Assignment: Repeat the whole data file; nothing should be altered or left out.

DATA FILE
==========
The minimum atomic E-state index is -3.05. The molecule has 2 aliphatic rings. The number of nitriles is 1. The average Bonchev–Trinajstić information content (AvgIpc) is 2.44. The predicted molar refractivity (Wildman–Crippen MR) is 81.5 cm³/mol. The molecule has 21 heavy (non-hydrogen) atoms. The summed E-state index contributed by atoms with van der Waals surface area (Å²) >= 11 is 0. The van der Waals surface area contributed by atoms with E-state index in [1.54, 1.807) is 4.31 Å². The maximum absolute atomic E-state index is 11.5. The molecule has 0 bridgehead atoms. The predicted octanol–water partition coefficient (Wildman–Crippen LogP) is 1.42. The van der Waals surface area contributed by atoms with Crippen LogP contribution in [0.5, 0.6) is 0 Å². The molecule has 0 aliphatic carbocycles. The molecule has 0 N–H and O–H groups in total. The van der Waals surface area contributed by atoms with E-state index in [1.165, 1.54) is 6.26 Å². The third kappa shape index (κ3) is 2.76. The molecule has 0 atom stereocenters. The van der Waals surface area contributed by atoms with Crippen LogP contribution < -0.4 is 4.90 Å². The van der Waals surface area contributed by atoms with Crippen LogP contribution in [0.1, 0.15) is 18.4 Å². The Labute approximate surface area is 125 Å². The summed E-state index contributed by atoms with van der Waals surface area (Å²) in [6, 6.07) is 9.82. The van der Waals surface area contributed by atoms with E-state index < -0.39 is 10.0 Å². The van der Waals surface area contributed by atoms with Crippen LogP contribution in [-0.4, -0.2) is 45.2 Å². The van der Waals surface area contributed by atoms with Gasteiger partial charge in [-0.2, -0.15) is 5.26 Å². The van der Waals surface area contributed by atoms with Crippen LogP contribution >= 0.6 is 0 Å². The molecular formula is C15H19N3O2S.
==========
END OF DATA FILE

The minimum atomic E-state index is -3.05. The molecule has 2 aliphatic rings. The number of nitriles is 1. The average Bonchev–Trinajstić information content (AvgIpc) is 2.44. The predicted molar refractivity (Wildman–Crippen MR) is 81.5 cm³/mol. The molecule has 21 heavy (non-hydrogen) atoms. The summed E-state index contributed by atoms with van der Waals surface area (Å²) >= 11 is 0. The van der Waals surface area contributed by atoms with E-state index in [1.54, 1.807) is 4.31 Å². The maximum absolute atomic E-state index is 11.5. The molecule has 0 bridgehead atoms. The predicted octanol–water partition coefficient (Wildman–Crippen LogP) is 1.42. The van der Waals surface area contributed by atoms with Crippen LogP contribution in [0.5, 0.6) is 0 Å². The molecule has 0 aliphatic carbocycles. The molecule has 0 N–H and O–H groups in total. The van der Waals surface area contributed by atoms with E-state index in [1.165, 1.54) is 6.26 Å². The third kappa shape index (κ3) is 2.76. The molecule has 0 atom stereocenters. The van der Waals surface area contributed by atoms with Crippen LogP contribution < -0.4 is 4.90 Å². The van der Waals surface area contributed by atoms with Crippen LogP contribution in [0.1, 0.15) is 18.4 Å². The Labute approximate surface area is 125 Å². The summed E-state index contributed by atoms with van der Waals surface area (Å²) in [6, 6.07) is 9.82. The van der Waals surface area contributed by atoms with E-state index < -0.39 is 10.0 Å². The van der Waals surface area contributed by atoms with Crippen LogP contribution in [-0.4, -0.2) is 45.2 Å². The van der Waals surface area contributed by atoms with Gasteiger partial charge in [-0.2, -0.15) is 5.26 Å². The van der Waals surface area contributed by atoms with Crippen LogP contribution >= 0.6 is 0 Å². The molecular formula is C15H19N3O2S.